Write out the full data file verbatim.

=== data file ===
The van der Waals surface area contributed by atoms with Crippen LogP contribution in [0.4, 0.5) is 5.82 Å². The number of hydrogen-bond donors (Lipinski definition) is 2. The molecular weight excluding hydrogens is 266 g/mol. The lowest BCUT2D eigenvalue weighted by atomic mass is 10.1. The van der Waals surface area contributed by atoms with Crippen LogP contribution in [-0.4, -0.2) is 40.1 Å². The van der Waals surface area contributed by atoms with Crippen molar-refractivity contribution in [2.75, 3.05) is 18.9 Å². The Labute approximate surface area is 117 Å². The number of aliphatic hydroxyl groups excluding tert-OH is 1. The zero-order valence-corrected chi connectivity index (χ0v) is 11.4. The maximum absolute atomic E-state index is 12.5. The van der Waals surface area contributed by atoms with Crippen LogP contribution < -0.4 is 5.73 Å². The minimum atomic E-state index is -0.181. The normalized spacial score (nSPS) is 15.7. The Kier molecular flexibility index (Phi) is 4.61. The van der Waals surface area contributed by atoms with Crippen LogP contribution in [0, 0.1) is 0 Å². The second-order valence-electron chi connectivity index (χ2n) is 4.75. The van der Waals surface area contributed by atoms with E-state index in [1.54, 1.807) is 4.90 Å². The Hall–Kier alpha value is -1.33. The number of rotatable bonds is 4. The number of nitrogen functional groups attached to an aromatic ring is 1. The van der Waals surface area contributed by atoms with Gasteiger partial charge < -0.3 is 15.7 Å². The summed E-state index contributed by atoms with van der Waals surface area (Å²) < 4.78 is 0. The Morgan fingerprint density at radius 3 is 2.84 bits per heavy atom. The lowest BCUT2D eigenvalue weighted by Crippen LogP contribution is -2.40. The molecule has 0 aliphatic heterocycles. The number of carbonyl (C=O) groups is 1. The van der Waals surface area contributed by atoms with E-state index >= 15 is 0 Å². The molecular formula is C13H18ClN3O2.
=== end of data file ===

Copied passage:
The van der Waals surface area contributed by atoms with Crippen LogP contribution in [0.4, 0.5) is 5.82 Å². The number of hydrogen-bond donors (Lipinski definition) is 2. The molecular weight excluding hydrogens is 266 g/mol. The lowest BCUT2D eigenvalue weighted by atomic mass is 10.1. The van der Waals surface area contributed by atoms with Crippen LogP contribution in [-0.4, -0.2) is 40.1 Å². The van der Waals surface area contributed by atoms with Crippen molar-refractivity contribution in [2.75, 3.05) is 18.9 Å². The Labute approximate surface area is 117 Å². The number of aliphatic hydroxyl groups excluding tert-OH is 1. The zero-order valence-corrected chi connectivity index (χ0v) is 11.4. The maximum absolute atomic E-state index is 12.5. The van der Waals surface area contributed by atoms with Crippen LogP contribution < -0.4 is 5.73 Å². The minimum atomic E-state index is -0.181. The normalized spacial score (nSPS) is 15.7. The Kier molecular flexibility index (Phi) is 4.61. The van der Waals surface area contributed by atoms with Crippen LogP contribution in [0, 0.1) is 0 Å². The second-order valence-electron chi connectivity index (χ2n) is 4.75. The van der Waals surface area contributed by atoms with E-state index in [1.54, 1.807) is 4.90 Å². The Hall–Kier alpha value is -1.33. The number of rotatable bonds is 4. The number of nitrogen functional groups attached to an aromatic ring is 1. The van der Waals surface area contributed by atoms with Gasteiger partial charge < -0.3 is 15.7 Å². The summed E-state index contributed by atoms with van der Waals surface area (Å²) < 4.78 is 0. The Morgan fingerprint density at radius 3 is 2.84 bits per heavy atom. The lowest BCUT2D eigenvalue weighted by Crippen LogP contribution is -2.40. The molecule has 0 aliphatic heterocycles. The number of carbonyl (C=O) groups is 1. The van der Waals surface area contributed by atoms with E-state index >= 15 is 0 Å². The molecular formula is C13H18ClN3O2.